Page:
Recent FDA approvals in the advanced renal cell carcinoma space could mean an “embarrassment of riches” in this field, according to one expert.
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In April, the FDA approved cabozantinib (CABOMETYX) as a treatment for advanced renal cell carcinoma patients who have received prior anti-angiogenic therapy. The agent had been granted granted fast track and breakthrough therapy designation by the FDA.
In May, the agency approved an additional indication for the multiple receptor tyrosine kinase inhibitor (TKI) lenvatinib (Lenvima) in combination with everolimus (Afinitor) for the treatment of advanced renal cell carcinoma patients treated previously with anti-angiogenic therapy. Like cabozantinib, lenvatinib was granted breakthrough therapy designation by the FDA.
“These are two agents that are now joining the immunotherapy agent nivolumab (Opdivo) and the second-line TKI axitinib (Inlyta) in the TKI-refractory space,” said urologist Alexander Kutikov, MD, of Fox Chase Cancer Center, Temple University Health System, Philadelphia. “Clearly, the established paradigm of TKI, followed by axitinib, followed by an mTOR inhibitor is being broken down.”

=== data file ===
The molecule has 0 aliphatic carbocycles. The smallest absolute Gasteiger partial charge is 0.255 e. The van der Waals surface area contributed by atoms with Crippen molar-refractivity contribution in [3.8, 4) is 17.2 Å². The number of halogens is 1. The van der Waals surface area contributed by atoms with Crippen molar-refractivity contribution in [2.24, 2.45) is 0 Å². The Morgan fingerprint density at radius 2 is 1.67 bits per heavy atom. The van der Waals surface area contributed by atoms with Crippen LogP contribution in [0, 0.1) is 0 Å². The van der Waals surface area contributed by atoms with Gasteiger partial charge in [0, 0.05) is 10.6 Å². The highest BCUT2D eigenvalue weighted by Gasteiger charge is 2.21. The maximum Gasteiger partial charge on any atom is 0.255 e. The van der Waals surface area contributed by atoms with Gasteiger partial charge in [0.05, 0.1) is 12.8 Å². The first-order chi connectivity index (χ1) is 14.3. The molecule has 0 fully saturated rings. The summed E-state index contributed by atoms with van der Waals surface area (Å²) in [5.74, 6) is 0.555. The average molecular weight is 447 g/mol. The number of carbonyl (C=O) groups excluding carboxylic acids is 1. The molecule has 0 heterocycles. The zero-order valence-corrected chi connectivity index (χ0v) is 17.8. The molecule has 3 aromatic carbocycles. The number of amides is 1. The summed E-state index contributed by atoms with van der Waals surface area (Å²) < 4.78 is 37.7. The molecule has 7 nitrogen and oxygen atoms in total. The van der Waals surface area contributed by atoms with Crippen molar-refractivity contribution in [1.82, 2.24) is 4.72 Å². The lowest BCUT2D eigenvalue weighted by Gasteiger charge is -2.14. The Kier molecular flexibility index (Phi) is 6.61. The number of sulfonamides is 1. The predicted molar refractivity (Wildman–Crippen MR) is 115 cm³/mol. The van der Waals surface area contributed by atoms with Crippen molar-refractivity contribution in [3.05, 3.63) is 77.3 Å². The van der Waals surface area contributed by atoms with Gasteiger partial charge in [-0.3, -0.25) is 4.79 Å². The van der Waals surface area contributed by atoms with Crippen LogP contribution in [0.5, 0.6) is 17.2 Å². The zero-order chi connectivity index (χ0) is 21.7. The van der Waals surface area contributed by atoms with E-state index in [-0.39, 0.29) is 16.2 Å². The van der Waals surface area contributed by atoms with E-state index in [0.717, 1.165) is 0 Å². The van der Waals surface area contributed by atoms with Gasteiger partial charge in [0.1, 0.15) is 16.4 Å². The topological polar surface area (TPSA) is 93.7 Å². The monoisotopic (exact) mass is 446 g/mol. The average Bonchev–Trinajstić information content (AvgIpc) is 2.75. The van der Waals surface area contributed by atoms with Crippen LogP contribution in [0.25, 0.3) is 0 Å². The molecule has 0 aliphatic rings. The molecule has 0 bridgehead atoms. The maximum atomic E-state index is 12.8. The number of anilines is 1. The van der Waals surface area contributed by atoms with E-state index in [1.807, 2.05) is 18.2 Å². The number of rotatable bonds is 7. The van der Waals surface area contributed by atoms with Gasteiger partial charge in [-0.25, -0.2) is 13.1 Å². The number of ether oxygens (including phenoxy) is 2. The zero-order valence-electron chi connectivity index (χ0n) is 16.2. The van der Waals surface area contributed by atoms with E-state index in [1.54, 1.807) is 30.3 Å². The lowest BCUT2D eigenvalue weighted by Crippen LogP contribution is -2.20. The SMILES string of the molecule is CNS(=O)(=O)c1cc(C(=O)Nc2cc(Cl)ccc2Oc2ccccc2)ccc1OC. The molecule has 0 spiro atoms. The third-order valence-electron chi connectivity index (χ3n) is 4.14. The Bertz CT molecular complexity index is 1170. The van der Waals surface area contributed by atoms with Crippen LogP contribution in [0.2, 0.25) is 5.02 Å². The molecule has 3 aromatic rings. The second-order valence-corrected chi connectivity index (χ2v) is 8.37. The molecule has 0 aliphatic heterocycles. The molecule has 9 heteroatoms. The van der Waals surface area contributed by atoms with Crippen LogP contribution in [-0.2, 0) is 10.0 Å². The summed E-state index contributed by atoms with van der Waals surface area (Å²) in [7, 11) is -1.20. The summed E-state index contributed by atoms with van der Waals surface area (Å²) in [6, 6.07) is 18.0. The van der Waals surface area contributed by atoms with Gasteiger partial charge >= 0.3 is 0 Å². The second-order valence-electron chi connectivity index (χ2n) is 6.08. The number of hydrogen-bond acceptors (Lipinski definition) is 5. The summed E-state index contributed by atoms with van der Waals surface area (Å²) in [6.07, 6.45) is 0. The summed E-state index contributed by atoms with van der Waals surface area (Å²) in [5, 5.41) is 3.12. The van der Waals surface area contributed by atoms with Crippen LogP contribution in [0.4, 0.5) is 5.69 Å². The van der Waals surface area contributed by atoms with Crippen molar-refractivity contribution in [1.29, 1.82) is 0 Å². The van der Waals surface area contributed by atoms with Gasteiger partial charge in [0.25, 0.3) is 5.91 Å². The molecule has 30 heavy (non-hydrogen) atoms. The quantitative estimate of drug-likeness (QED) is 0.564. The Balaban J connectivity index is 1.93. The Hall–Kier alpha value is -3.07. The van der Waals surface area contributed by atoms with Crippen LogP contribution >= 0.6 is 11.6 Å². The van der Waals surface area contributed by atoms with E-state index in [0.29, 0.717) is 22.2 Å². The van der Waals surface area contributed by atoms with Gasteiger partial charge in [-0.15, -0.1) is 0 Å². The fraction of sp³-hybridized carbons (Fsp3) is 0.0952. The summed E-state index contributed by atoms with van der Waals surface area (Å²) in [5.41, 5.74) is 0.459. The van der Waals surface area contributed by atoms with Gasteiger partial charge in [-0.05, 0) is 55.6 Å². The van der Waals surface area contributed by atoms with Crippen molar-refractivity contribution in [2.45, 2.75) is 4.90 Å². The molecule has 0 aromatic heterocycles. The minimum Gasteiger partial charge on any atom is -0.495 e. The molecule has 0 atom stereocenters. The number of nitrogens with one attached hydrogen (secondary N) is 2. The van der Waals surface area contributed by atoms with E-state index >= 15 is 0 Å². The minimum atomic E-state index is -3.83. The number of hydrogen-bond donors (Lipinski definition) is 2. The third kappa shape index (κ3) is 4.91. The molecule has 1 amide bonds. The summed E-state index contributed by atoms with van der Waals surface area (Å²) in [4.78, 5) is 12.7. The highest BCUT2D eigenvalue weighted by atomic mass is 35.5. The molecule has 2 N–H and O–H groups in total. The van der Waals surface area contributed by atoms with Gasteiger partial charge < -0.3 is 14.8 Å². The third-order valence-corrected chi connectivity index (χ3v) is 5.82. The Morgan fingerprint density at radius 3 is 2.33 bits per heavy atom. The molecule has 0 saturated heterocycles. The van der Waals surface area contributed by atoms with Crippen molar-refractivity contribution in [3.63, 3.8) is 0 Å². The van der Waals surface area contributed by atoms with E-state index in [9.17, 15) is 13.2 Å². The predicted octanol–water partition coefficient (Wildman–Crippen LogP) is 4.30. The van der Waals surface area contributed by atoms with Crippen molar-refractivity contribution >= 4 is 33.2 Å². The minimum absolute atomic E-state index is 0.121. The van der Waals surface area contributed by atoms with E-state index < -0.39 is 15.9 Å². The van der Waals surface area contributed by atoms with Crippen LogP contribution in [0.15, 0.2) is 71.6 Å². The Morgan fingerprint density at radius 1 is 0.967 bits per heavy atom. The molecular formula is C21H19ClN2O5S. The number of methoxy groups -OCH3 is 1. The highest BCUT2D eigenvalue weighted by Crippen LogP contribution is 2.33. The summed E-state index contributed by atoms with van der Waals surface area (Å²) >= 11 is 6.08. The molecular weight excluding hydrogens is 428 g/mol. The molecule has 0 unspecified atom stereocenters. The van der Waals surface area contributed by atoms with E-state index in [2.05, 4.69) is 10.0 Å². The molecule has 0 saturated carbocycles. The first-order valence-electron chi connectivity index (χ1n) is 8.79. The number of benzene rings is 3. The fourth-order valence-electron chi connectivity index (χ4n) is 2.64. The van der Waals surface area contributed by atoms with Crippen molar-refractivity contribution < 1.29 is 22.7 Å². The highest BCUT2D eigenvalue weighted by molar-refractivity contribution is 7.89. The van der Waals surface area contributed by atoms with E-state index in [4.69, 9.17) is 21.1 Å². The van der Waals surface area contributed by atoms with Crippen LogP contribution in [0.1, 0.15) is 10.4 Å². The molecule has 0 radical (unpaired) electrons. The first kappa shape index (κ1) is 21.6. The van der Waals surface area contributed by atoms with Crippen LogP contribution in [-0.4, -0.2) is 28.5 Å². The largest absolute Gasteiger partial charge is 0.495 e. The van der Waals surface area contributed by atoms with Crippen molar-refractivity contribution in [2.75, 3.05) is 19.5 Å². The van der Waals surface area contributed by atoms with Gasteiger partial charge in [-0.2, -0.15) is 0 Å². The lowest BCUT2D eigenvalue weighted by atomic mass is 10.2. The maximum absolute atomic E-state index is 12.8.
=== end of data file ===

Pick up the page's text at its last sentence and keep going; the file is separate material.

Dr. Kutikov was not involved in the trials leading to the approval of cabozantinib or lenvatinib and does not have disclosures related to these medications.
He told Urology Times that this may be a situation of an "embarrassment of riches," where with a multitude of active agents in the second-line space (ie, nivolumab, cabozantinib, lenvatinib/everolimus, and axitinib), clinicians don’t yet have data on how to best sequence these agents in patients who fail first-line TKI therapy.
“More importantly, we are all awaiting trials in the first-line space to see which of these agents dethrones pazopanib/sunitinib as the first-line go-to therapeutic,” he said.
Cabozantinib, according to Dr. Kutikov, blocks both the VEGF pathway and MET.
“MET, it is hypothesized, may potentiate signaling around the VEGF pathway, thus explaining the efficacy in TKI-resistant patients,” Dr. Kutikov said.
Regarding lenvatinib, Dr. Kutikov pointed out that, in the past, TKI plus mTOR combinations have not gotten very far off shore due to severe toxicities.
“This is the first example of a TKI working synergistically with an mTOR inhibitor (everolimus). Many suspect that this is foreshadowing emergence of combination therapies in the kidney cancer space,” Dr. Kutikov said.